volutionary biologist and outspoken atheist Richard Dawkins makes the point that Christians are atheistic about non-Christian gods, and that “we are all atheists about most of the gods that humanity has ever believed in. Some of us just go one god further.” The British comedian Ricky Gervais drives the point home:
Since the beginning of recorded history, which is defined by the invention of writing by the Sumerians around 6,000 years ago, historians have cataloged over 3,700 supernatural beings, of which 2,870 can be considered deities. So next time someone tells me they believe in God, I’ll say “Oh which one? Zeus? Hades? Jupiter? Mars? Odin? Thor? Krishna? Vishnu? Ra?…” If they say “Just God. I only believe in the one God,” I’ll point out that they are nearly as atheistic as me. I don’t believe in 2,870 gods, and they don’t believe in 2,869.
In English, god lower case is a synonym for deity, while God upper case is the proper name favored by most monotheists for the individual character they worship. It is not clear that Jews and Christians worship the same god, or even that the various denominations within each religion do, though in their prayers they address their gods by the same whispered (or wailed) name. At the blurry edges of faith there are spiritually minded cynics of organized religion, each of whom reveres a supreme being of their own creation on their own terms, and uses the name God for him/her/it. There are a great many gods called God.
For some, God is merely a poetic term for the collection of mysterious but not supernatural forces that account for human existence and that give rise to the capacity for goodness in our species. We are poetical creatures, capable of personifying just about anything, and we ought to have license to do so when we are being poetical.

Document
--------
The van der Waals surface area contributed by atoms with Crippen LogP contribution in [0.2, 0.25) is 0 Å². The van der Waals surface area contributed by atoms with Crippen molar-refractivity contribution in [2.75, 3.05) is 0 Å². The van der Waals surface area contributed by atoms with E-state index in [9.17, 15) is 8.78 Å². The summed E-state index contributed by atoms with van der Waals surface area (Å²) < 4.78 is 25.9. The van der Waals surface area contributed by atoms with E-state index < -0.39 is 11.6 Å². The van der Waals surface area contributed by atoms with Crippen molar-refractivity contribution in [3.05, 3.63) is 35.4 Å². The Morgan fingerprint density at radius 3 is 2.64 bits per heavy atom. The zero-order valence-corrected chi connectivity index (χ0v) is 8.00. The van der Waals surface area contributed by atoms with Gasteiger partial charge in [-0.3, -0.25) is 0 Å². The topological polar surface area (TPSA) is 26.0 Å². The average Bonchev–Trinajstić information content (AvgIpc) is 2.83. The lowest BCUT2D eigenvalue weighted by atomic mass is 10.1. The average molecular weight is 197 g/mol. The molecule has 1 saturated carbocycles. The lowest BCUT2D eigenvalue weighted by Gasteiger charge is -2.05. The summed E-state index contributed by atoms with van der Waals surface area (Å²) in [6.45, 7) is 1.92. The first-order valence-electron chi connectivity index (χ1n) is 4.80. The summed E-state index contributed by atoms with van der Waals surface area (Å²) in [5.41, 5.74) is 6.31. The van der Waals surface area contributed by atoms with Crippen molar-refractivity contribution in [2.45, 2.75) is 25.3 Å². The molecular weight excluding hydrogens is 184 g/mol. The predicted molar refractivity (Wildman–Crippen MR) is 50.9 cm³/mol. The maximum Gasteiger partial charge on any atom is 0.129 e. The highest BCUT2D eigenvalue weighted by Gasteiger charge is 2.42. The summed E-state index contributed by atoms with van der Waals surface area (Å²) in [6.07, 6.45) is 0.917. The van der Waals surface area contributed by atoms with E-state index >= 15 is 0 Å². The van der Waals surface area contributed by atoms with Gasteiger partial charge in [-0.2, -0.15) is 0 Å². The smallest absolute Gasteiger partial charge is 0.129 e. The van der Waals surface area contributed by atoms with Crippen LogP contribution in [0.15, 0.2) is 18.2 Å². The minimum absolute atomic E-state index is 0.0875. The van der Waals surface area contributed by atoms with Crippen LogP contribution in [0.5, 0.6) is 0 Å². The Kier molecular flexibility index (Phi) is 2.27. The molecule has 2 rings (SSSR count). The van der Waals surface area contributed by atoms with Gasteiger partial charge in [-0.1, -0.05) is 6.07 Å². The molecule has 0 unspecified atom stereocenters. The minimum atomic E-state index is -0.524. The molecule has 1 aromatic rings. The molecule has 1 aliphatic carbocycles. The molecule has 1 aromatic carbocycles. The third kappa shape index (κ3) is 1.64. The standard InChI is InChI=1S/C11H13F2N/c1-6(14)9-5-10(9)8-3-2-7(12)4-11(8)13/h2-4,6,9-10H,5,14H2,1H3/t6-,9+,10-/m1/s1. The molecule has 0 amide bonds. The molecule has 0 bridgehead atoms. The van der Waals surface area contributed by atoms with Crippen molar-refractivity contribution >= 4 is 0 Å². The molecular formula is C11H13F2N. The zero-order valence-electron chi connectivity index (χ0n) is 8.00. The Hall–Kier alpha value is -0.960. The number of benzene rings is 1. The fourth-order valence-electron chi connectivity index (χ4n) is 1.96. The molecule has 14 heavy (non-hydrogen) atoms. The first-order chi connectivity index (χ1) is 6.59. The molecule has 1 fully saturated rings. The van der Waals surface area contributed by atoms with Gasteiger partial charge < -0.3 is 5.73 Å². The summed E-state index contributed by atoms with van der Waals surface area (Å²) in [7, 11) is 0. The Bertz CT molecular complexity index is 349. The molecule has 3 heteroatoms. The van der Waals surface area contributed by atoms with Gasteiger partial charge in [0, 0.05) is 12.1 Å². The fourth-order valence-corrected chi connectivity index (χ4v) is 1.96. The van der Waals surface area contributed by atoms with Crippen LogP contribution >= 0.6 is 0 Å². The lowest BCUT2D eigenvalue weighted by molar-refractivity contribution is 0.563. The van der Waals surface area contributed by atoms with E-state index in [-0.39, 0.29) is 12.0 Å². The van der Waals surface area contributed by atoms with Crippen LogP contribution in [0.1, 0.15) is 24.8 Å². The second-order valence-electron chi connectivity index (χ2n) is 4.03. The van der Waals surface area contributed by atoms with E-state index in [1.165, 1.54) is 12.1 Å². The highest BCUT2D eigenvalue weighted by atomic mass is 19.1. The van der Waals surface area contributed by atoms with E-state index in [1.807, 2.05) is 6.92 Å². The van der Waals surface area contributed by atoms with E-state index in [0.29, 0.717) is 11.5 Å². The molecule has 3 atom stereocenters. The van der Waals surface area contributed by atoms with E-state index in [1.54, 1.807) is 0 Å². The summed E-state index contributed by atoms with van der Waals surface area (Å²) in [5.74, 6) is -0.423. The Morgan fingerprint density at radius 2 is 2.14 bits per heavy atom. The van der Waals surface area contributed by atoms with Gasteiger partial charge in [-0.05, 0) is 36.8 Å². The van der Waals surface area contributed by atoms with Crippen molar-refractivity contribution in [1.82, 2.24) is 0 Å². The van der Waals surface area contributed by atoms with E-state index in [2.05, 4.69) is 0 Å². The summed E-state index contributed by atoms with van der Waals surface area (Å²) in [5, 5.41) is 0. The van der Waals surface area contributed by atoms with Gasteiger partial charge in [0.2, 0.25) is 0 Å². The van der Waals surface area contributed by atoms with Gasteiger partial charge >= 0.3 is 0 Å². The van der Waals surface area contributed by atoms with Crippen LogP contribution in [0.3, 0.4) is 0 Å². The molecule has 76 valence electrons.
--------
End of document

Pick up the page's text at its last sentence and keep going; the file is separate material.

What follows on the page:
For most, though, God is the actual creator of the universe and is a being (or a force) supernatural and supreme. Christians, Jews, and Muslims believe in a personal god, an all powerful character who intervenes materially on their behalf when properly solicited. This concept has its roots in polytheism. In fact, for the majority of human history people have tended to worship multiple gods. The ancient Egyptians, the Sumerians, the Romans, and the Norse were all polytheists. Oh, and of course, so were the Greeks…
-  Richard Dawkins made this comment at his talk at TED in Feb 2002, see http://www.ted.com/index.php/talks/richard_dawkins_on_militant_atheism.html ↩
-  A Holiday Message from Ricky Gervais: Why I’m An Atheist, http://blogs.wsj.com/speakeasy/2010/12/19/a-holiday-message-from-ricky-gervais-why-im-an-atheist ↩